Jailbird Danny Peat is under police protection as a coroner blasted him for forcing Amber into cruel chores before she hanged herself in a hedgerow.
Shamelessly, he now plans to make his own film to “prove to the world” he is blameless after moaning he has become a victim in the case.
An inquest heard Amber, 13, hanged herself with a scarf less than a mile from home following claims she was “emotionally abused" by the convicted tax fraudster and ex-lag.
Assistant Nottinghamshire coroner Laurinda Bower accused Peat and Amber’s mum Kelly of lying to the inquest.
The pair had told the hearing they had not ordered the teen to do housework chores, including washing all the pots in the kitchen and mopping floors after midnight.
But Ms Bower said she found the incidents did happen, ruling: “Household chores being used as punishment fits with the modus operandi of discipline that Mr and Mrs Peat enforced.”
Recording a narrative conclusion, she said there were at least 11 “missed opportunities” by different agencies to intervene in Amber’s case. The coroner said the youngster's life could have been saved but was let down by the authorities.
She added: “In the 18 months prior to Amber’s death, education, health and social care agencies all held information about safeguarding risks to Amber.
“Had those agencies responded to safeguarding concerns in an appropriate manner it is possible Amber would not have died when she did.”
The “desperately unhappy” teenager finally ran away from the family home in Mansfield after a row when she was told to vacuum the car and clean a cool box when the family returned from a holiday in Cornwall.
The inquest heard Peat, 35, had threatened to hit Amber on the car journey home because she had “scowled” at him.
11 chances to save her
- Failure to act after Amber went missing three times in early 2014.
- Social services not following guidelines to hold one-on-one interviews within 72 hours of child’s return.
- School staff twice calling council safeguarding team but not relaying all info.
- Two occasions when Amber put something around her neck in front of her friends.
- Children Services failing several times to do a detailed assessment on the “family dynamic”.
'THE MOST HATED MAN IN MANSFIELD'
She was found hanged in June 2015 after a three-day hunt involving 400 officers.
But she had taken her own life in thick undergrowth on a road verge just 40 minutes after running out of the house.
Peat and Kelly waited eight hours, having a meal and going shopping at Tesco, before they reported her missing to police “in a matter-of-fact way”.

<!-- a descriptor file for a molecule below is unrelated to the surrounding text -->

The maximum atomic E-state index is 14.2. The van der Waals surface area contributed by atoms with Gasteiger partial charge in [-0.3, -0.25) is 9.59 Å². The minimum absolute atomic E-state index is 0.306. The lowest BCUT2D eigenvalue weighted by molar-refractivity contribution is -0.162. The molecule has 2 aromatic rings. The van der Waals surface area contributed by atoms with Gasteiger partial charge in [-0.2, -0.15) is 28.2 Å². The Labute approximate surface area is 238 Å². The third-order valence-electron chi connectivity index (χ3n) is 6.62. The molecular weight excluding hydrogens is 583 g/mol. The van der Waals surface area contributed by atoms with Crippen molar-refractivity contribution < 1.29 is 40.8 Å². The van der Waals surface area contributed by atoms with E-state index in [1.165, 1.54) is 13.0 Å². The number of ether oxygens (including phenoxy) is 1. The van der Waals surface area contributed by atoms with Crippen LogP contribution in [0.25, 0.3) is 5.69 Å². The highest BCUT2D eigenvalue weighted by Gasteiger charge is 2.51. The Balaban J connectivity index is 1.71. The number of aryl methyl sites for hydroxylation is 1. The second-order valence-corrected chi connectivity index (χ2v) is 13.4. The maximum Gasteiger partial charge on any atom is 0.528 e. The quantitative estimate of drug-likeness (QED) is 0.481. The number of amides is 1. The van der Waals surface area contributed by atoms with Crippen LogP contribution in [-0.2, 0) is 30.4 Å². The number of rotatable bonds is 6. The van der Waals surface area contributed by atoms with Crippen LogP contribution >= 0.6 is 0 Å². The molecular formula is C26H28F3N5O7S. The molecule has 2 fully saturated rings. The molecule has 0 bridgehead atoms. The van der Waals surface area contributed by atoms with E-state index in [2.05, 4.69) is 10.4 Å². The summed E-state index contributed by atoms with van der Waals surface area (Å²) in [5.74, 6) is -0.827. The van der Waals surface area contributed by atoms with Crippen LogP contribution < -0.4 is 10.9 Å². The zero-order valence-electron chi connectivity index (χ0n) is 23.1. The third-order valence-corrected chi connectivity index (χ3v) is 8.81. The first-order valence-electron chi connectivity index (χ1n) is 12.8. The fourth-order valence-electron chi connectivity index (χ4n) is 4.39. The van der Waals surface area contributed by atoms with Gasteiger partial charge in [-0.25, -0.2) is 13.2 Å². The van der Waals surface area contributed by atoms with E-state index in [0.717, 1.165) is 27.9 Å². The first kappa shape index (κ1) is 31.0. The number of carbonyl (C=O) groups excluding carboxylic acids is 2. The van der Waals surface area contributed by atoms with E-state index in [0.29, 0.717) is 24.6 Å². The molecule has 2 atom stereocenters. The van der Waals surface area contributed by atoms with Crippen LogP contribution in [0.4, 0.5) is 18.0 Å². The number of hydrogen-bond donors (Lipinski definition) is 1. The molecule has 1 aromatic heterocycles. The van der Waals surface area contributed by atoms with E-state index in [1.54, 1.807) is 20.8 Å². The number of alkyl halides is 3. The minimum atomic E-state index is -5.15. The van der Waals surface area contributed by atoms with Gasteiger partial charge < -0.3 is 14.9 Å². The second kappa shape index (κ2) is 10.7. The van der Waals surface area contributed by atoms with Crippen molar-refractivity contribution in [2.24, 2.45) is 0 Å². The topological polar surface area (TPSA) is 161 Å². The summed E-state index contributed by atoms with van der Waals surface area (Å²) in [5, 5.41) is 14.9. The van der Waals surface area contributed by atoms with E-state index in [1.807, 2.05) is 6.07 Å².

Peat said he had become a victim of an internet hate mob following the case.
And astonishingly, in his first interview since Amber died, he revealed he has started filming a three-part documentary to put on TV or social media “to set the record straight”.
Peat, who was released from prison a few months before Amber’s death, said he had become “the most hated man in Mansfield” and branded the “evil stepdad” who had caused the schoolgirl to take her own life.
The former plumber said he had been threatened with an acid attack, had moved out of the family home for fear of retribution and was under police watch.
He said: “Amber was a lovely girl but she was no angel. She made up allegations about me and other people because she was an attention-seeker.
“There was even one when I was supposed to have made her stand still in the crucifix position in the front window as a punishment for her touching my laptop.
“But the neighbours who made the allegation couldn’t even see our window from their house. I loved Amber as my own and never laid a finger on her.”
'Lovely, sweet child'
Jennifer Lancaster wept as she said she had not seen Amber for two years before her death.
Jennifer, whose son Adrian Cook is Amber’s natural dad, described her as a “sweet, lovable child” who “liked to cuddle and play silly girly things like dressing up”.
She saw Amber “quite frequently” when she was young. But when her son and Kelly split up on Christmas Eve 2012, she only saw Amber “two or three” more times.
One of those occasions was Valentine’s Day in 2013, when Amber and her two younger siblings went to stay with her for the weekend. Jennifer next saw Amber and her siblings on Mother’s Day 2013. She expected to see Amber again before going into hospital that April for a knee operation – but never did.
She said: “I bought them Easter eggs and sent a message to see if they would be coming for them. And I wanted to get Amber a birthday present. But the message back was, ‘Don’t know, not sure’. That was it.”